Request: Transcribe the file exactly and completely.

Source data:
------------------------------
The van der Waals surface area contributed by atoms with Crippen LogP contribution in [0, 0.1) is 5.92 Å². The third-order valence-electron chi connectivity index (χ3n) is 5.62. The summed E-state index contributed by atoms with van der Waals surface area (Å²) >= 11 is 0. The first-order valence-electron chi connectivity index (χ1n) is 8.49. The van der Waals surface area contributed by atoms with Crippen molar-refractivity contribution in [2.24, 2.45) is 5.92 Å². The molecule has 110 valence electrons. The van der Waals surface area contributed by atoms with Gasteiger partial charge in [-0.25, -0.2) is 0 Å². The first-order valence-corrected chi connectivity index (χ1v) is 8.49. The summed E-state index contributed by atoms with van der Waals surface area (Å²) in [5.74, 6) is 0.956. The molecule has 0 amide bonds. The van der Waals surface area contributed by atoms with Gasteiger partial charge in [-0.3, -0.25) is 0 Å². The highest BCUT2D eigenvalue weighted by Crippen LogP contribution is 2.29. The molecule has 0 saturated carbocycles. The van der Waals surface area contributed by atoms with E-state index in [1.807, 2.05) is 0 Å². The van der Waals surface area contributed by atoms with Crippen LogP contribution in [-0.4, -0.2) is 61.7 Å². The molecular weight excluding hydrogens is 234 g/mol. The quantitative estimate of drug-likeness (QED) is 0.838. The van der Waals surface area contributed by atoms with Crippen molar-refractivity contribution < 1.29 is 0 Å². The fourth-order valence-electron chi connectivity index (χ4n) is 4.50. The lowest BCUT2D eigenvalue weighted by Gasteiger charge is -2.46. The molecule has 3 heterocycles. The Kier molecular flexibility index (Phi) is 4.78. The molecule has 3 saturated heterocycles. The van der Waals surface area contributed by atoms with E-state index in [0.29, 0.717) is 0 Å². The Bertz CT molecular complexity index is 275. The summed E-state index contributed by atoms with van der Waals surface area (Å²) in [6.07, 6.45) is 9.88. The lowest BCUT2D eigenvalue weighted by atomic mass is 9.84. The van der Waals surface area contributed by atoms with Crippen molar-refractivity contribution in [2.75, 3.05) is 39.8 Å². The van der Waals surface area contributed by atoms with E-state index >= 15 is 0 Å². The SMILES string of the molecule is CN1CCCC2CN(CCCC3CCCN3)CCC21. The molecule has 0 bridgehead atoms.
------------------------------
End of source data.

The van der Waals surface area contributed by atoms with Crippen LogP contribution in [0, 0.1) is 5.92 Å². The third-order valence-electron chi connectivity index (χ3n) is 5.62. The summed E-state index contributed by atoms with van der Waals surface area (Å²) >= 11 is 0. The first-order valence-electron chi connectivity index (χ1n) is 8.49. The van der Waals surface area contributed by atoms with Crippen molar-refractivity contribution in [2.24, 2.45) is 5.92 Å². The molecule has 110 valence electrons. The van der Waals surface area contributed by atoms with Gasteiger partial charge in [-0.25, -0.2) is 0 Å². The first-order valence-corrected chi connectivity index (χ1v) is 8.49. The summed E-state index contributed by atoms with van der Waals surface area (Å²) in [5.74, 6) is 0.956. The molecule has 0 amide bonds. The van der Waals surface area contributed by atoms with Gasteiger partial charge in [-0.3, -0.25) is 0 Å². The highest BCUT2D eigenvalue weighted by Crippen LogP contribution is 2.29. The molecule has 0 saturated carbocycles. The van der Waals surface area contributed by atoms with E-state index in [1.807, 2.05) is 0 Å². The van der Waals surface area contributed by atoms with Crippen LogP contribution in [-0.4, -0.2) is 61.7 Å². The molecular weight excluding hydrogens is 234 g/mol. The quantitative estimate of drug-likeness (QED) is 0.838. The van der Waals surface area contributed by atoms with Crippen molar-refractivity contribution < 1.29 is 0 Å². The fourth-order valence-electron chi connectivity index (χ4n) is 4.50. The lowest BCUT2D eigenvalue weighted by Gasteiger charge is -2.46. The molecule has 3 heterocycles. The Kier molecular flexibility index (Phi) is 4.78. The molecule has 3 saturated heterocycles. The van der Waals surface area contributed by atoms with E-state index in [0.29, 0.717) is 0 Å². The Bertz CT molecular complexity index is 275. The summed E-state index contributed by atoms with van der Waals surface area (Å²) in [6.07, 6.45) is 9.88. The lowest BCUT2D eigenvalue weighted by atomic mass is 9.84. The van der Waals surface area contributed by atoms with Crippen molar-refractivity contribution in [2.75, 3.05) is 39.8 Å². The van der Waals surface area contributed by atoms with E-state index >= 15 is 0 Å². The SMILES string of the molecule is CN1CCCC2CN(CCCC3CCCN3)CCC21. The molecule has 0 bridgehead atoms.